I love nature, I just don’t want to get any of it on me.
I gave a talk the other night to the Raleigh Chapter of the Carolina’s Nature Photographers Association. They were a great group and seemed to enjoy my topic about macro photography. One story, in particular, raised a few eyebrows. It was about something I see going on right now out in the patch of goldenrod under the power line.
The patch is abuzz with all sorts of insects feeding on the copious quantities of nectar and pollen to be found in the golden buffet. Among the many foragers are a group of common beetles known as Soldier Beetles (also known as Leatherwings), Chauliognathus sp. They are busy feeding on pollen and mating and are frequent visitors to various species of goldenrod and boneset that occur on the power line. In the past couple of weeks I have noticed something strange happening amongst their ranks…
The beetles are hanging down underneath the flowers with their wings askew in what looks like some strange circus acrobat position, but with a decidedly non-circus look about them. They look and are, in fact, dead.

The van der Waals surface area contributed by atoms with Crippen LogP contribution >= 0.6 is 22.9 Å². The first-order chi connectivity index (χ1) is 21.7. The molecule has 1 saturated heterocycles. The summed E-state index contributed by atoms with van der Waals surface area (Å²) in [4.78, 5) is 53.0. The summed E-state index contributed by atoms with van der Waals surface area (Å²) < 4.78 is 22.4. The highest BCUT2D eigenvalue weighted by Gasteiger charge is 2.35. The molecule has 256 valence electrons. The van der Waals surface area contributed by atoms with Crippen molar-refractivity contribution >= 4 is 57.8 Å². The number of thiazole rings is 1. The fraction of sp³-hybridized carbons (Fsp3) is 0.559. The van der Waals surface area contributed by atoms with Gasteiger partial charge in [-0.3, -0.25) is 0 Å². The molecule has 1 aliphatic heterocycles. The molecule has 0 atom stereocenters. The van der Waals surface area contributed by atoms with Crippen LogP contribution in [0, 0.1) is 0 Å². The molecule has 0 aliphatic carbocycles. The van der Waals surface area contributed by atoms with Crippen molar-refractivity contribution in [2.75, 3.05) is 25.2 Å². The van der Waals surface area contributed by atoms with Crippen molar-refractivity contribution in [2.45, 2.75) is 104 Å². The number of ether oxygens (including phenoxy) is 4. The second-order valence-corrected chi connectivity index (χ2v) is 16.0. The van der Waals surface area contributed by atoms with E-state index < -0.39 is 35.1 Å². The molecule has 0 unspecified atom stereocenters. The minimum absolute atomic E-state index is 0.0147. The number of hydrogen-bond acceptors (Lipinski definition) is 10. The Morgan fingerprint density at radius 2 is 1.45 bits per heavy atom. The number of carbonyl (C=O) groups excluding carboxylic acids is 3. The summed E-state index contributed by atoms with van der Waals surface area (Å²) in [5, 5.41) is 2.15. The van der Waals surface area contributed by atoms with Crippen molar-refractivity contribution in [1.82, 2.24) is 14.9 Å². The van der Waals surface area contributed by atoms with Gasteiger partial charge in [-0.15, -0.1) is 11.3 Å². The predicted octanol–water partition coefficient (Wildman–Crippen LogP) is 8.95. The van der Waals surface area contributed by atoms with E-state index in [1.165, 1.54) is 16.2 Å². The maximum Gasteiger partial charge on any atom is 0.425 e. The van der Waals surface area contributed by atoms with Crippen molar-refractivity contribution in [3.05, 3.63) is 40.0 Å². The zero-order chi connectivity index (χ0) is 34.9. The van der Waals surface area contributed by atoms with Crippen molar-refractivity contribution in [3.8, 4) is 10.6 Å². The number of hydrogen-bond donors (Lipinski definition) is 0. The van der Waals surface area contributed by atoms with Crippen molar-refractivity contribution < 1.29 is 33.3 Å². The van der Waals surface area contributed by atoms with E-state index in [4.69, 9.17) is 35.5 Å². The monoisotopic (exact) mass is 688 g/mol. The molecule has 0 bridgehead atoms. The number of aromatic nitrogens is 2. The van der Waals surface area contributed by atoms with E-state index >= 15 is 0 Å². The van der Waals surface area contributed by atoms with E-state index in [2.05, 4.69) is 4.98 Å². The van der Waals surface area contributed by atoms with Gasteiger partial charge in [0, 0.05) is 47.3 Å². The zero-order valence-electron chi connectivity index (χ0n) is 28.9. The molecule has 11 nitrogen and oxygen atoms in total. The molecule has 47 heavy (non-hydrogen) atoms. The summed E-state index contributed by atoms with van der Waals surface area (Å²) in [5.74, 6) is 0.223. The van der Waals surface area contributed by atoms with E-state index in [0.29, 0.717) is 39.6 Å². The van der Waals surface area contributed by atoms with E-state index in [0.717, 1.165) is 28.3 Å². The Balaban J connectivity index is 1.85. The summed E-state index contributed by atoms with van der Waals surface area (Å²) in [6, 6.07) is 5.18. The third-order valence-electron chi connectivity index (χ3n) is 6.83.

And there are lots of them this year – a large die-off of these beetles in what is certainly one of nature’s more bizarre local stories.
A close look at the dead bug shows a fuzzy white coating coming out between the segments of the lifeless body. The culprit is one of a group of arthropod pathogenic fungi. There are apparently many species of these insidious fungi, and many are host specific. The general life cycle is that an insect picks up a spore of the fungus on its exoskeleton while moving about in its environment. The spore then germinates and penetrates into the exoskeleton of its host via mechanical pressure and the production of enzymes which help dissolve an entry hole. Once inside, the fungus grows and divides. There is often an attack on the nervous system of the host which causes a change in its behavior near the time of death. In the case of these Soldier Beetles, they clamp onto the vegetation with their mandibles. In one study in Arkansas, an estimated 20% of the beetles surveyed in a field were infected by the fungus. And in an interesting finding, the researchers observed “by an unknown mechanism the fungus causes the dead beetles to raise their elytra between 2400 and 0700 hours during the night”. The position of the raised wings presumably provides a more efficient means for the fungus to disperse its spores from the dead insect.
Maybe Woody is right…